John and Helen Renner
North Belshill, Northumberland
Sheep have proved to be the break into farming in their own right for John and Helen Renner. Having been tenants from 1997 until 2006, John and Helen bought North Belshill Farm, Belford, a move they admit they were lucky to be able to make. “Thankfully, when we bought the farm we also took on the farmhouse and two cottages all of which we have sold to lessen the debt burden.”
While tenants they had managed both the arable and sheep enterprises themselves, but latterly the arable operation has been managed on share farming agreement leaving the couple to concentrate their efforts on the expanding livestock business.
Their sheep flock began in 2000 as a group of Blackface draft ewes which were put to a Texel tup to breed what John believes is the perfect ewe for their system. “The Texel x Blackface is an excellent mother, is well fleshed and crosses well to a Suffolk, our terminal sire of choice.”
So in creating their flock, John and Helen have managed to encapsulate the UK’s stratified system on one farm – hill ewes to breed lowland replacements and crossbred ewes put to terminal sires to produce prime lambs.
And while buying draft Blackface ewes means the flock can not operate as a completely closed flock, these ewes are all bought
Alongside this operates a thorough health plan which allows the flock to be managed according to a number of strict protocols, including quarantining incoming animals and treating them for scab, lice and worms on arrival. Other core elements of this plan involve vaccination strategies, worming plans and grazing management.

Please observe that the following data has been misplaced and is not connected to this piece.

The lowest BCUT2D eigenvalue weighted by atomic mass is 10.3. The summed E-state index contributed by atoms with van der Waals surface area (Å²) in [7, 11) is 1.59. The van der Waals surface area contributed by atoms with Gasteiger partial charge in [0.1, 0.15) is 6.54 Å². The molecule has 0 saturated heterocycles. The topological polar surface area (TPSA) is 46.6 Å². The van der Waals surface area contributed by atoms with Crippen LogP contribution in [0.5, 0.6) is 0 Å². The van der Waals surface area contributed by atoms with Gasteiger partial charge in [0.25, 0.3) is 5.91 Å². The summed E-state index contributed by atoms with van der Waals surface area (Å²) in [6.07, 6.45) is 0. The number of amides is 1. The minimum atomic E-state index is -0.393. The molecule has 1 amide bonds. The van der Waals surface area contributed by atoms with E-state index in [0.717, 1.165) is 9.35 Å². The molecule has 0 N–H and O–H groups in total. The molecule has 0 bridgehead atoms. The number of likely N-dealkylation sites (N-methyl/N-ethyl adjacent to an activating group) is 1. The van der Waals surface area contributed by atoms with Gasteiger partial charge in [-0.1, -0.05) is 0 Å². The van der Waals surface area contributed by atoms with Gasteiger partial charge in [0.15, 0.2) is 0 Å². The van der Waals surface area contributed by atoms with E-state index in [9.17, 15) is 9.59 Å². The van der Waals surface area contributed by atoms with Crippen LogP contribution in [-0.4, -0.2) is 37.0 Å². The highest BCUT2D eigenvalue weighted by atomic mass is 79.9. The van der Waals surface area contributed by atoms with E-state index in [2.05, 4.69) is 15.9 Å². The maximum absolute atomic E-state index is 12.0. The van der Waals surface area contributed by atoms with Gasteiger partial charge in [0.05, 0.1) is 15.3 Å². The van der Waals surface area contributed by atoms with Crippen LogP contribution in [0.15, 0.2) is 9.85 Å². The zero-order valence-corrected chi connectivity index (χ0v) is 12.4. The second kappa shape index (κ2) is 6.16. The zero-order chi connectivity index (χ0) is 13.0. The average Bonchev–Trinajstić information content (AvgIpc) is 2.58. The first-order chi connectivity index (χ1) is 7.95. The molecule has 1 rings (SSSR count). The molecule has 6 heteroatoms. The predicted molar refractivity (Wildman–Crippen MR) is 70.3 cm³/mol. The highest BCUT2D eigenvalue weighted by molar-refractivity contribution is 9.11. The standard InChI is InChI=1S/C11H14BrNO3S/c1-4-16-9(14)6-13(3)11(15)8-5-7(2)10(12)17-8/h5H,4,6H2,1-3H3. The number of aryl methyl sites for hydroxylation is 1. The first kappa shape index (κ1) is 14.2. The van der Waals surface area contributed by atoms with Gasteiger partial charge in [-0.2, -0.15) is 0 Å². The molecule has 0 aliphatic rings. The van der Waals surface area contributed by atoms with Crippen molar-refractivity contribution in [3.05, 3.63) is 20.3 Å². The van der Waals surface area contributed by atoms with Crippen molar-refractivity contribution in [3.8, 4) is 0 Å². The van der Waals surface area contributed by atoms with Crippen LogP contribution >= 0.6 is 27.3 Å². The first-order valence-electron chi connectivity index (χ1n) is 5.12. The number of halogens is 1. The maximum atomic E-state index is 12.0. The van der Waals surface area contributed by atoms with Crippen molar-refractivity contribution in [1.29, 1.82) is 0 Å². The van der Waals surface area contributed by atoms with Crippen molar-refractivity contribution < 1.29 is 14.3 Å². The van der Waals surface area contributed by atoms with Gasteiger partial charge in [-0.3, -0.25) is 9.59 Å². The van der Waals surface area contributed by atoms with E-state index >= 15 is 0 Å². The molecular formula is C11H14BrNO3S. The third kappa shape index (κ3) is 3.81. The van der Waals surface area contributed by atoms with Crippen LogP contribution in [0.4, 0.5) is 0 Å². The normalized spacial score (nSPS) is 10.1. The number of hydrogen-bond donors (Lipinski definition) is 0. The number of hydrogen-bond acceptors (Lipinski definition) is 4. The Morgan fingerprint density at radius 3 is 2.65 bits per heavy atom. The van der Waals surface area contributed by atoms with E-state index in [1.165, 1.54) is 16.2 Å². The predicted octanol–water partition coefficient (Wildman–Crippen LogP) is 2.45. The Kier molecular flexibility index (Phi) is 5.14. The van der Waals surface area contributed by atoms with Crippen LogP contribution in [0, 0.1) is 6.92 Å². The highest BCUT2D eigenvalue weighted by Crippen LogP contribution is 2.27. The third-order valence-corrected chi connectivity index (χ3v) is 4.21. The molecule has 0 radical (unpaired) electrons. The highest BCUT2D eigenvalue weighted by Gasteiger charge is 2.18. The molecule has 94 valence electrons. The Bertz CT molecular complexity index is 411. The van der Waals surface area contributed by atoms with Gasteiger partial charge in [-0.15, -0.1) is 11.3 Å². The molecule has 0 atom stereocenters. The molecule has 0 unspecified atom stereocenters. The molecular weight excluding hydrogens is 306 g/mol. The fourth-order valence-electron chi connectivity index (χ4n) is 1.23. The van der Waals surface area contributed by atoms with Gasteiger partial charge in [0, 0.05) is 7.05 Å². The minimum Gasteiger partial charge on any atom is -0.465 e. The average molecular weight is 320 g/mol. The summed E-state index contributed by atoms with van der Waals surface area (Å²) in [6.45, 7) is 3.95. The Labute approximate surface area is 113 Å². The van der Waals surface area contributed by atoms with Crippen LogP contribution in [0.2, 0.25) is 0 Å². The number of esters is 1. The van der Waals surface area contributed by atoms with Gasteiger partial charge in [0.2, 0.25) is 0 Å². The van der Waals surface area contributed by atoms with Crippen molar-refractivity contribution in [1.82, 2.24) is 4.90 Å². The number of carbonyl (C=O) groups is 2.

This is backed up by comprehensive record keeping which allows replacement selection to be tailored to ensure ewes coming into the flock haven’t been bred from mothers suffering regular health problems, such as repeat footrot or prolapses.
The result is a product with full traceability from conception to consumption which is in demand from a number of customers, most notably the Tree House restaurant at Alnwick. “We supply the restaurant with about a third of our total lamb crop, agreeing a fixed price with them at the start of the season. We aim for lambs to be an average weight of 21kg, as they prefer the heavier carcasses and, following a taste test by their head chief, only supply them with Suffolk crosses.”
These sales, while not the bulk of the flock’s income have a significant impact on its bottom line, lifting the average sale price well above market level.
Backing up these sales is John and Helen’s heavy focus on consumer and public education, largely through their status as a LEAF demonstration farm. “Public education is one area we’re passionate about and it now represents a significant part of what we do. It does take a lot of time, but its rewarding to see children leave here with a better understanding of where their food comes from and how it gets to their plates.”
Backing up this work is the farm’s website, a recent development which helps school groups understand what they’ll see when they come to the farm and let’s them follow developments at North Belshill once they’re back in their classrooms. “Having the website means they can continue learning once they’ve been here. A one-off farm visit is good, but ongoing understanding is far more valuable.”
|What the judges liked|
Sheep Farmer of the Year Finalist